I really doubt there was a sneering mob there. It's unlikely that the folks would have sneered at one of their own. Too many of their own had suffered a similar fate for there to be much sneering going on. It's not really possible to know what happened but an anti-Jewish mood seems to prevail in many of the writings.
Bob, I am not convinced on the sneering either, and never had a sense of that as the over-riding emotion, but the point (or one of them) is that the crowd is not made up of Jews, removed in time and remote in geographic space, but of us, here and now.
"[The] crowd is not made up of Jews, removed in time and remote in geographic space, but of us, here and now."
It is not anti-Semitic to acknowledge that the mob was made up of Jews berating another Jew - Jesus - and calling for his crucifixion (in First Century Jerusalem, who else could they have been?). Further, Jesus was crucified precisely because he was a Jew and had blasphemed against his own Jewish faith.
However, it is patently anti-Semitic to blame the death of Jesus on every single Jew, living or dead, forever.
Because the congregation generally voices the part of the mob, I have always taken the liturgy of the crucifixion to mean that any one of us could easily have been in that motley rabble in Jerusalem yelling for the release of Barabbas.
Every time I hear the Palm Sunday liturgy I more easily recognize myself in Judas, in Pilate, in the crowd, than in any of the faithful followers. Their arguments are so reasonable, so political, so secular, so prudent, and so completely missing the boat.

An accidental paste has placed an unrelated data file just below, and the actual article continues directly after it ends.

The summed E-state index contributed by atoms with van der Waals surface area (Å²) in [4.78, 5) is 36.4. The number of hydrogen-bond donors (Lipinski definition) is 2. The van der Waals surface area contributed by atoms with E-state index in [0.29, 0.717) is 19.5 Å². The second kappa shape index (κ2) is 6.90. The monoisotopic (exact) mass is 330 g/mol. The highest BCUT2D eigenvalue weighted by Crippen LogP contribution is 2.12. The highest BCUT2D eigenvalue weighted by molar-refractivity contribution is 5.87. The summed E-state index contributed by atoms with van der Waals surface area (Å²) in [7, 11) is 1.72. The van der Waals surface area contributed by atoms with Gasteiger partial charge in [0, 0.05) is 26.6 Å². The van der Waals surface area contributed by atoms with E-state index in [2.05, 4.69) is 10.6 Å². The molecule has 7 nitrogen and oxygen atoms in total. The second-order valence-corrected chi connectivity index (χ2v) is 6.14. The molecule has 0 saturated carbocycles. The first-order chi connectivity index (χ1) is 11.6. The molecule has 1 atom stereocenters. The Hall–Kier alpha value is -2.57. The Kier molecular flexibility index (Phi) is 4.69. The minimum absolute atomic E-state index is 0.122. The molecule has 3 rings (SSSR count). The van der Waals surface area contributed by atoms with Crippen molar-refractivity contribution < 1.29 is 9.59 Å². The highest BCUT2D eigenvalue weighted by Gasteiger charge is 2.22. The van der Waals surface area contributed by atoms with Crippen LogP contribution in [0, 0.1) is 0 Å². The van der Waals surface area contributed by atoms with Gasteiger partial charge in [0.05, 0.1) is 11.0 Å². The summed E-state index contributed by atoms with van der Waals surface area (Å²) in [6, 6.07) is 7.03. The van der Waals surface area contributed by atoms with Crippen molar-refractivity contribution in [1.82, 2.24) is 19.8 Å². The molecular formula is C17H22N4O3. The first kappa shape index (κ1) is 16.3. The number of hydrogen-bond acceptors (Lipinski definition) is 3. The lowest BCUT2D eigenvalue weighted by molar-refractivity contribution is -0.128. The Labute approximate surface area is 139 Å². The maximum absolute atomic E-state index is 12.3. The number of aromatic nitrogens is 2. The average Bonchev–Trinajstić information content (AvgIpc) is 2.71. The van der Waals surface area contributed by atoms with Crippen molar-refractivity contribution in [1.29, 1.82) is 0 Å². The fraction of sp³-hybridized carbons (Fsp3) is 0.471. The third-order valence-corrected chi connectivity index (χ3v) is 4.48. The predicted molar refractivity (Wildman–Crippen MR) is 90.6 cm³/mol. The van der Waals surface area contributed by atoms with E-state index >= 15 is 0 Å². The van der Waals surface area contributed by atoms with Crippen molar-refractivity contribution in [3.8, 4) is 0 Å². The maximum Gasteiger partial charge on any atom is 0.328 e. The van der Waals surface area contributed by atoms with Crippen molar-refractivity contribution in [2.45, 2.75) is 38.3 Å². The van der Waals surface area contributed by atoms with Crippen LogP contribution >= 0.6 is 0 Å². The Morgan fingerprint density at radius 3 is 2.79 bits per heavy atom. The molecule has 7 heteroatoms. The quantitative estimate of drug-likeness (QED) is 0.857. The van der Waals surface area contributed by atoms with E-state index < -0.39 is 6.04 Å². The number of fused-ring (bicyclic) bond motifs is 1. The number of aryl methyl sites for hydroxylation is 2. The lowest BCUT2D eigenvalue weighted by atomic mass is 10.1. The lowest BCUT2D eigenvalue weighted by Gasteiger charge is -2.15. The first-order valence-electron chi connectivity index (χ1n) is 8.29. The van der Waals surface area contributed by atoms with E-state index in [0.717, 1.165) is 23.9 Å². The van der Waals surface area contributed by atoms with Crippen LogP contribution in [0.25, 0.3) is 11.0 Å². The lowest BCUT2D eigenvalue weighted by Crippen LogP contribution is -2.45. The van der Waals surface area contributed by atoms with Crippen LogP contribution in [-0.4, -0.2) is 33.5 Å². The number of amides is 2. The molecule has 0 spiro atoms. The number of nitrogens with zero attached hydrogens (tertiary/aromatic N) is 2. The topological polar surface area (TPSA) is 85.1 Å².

The mob supported turning Him over to Herod and to Pilate; why should we imagine they were not sneering? (Some of them, that is, while others were grieving helplessly.) The point is not that they were Jews but that a good chunk of His own people were very willing to turn on Him. Do we really think a modern crowd of random composition would behave much better? In the urge to avoid anti-Semitism we shouldn't lose sight of human nature. Jews can screw up just like Romans, or Americans. It's not an ethnic trait.
let us consider the situation in cinematic terms that is, the movie Casablanca.
the relationship between Empire and Kingdom was analogous to that of the Reich (represented by Maj. Strasser) and Vichy (Capt. Renault). The Vichy government was permitted to exist only at the sufferance of the Reich, so long as it kept the lid on political opposition (Lazlo, Berger). Likewise, the kingdom (King Herod) was dancing on a political tightrope, trying to appease the empire (Gov. Pilate) to prevent an outright takeover (which would eventually happen in Judea and much later in France) while managing or deflecting the anti-roman sentiments of the street mob and its incipient violence. The theatrical arrest and murder of Ugarte ("shot trying to escape") by Renault for the benefit of Strasser bears a passing resemblance to the Gospel accounts of the arrest, show trial and murder of Jesus by Herod for the benefit of Pilate.
Hope that helps.
so don't beat yourselves up over it.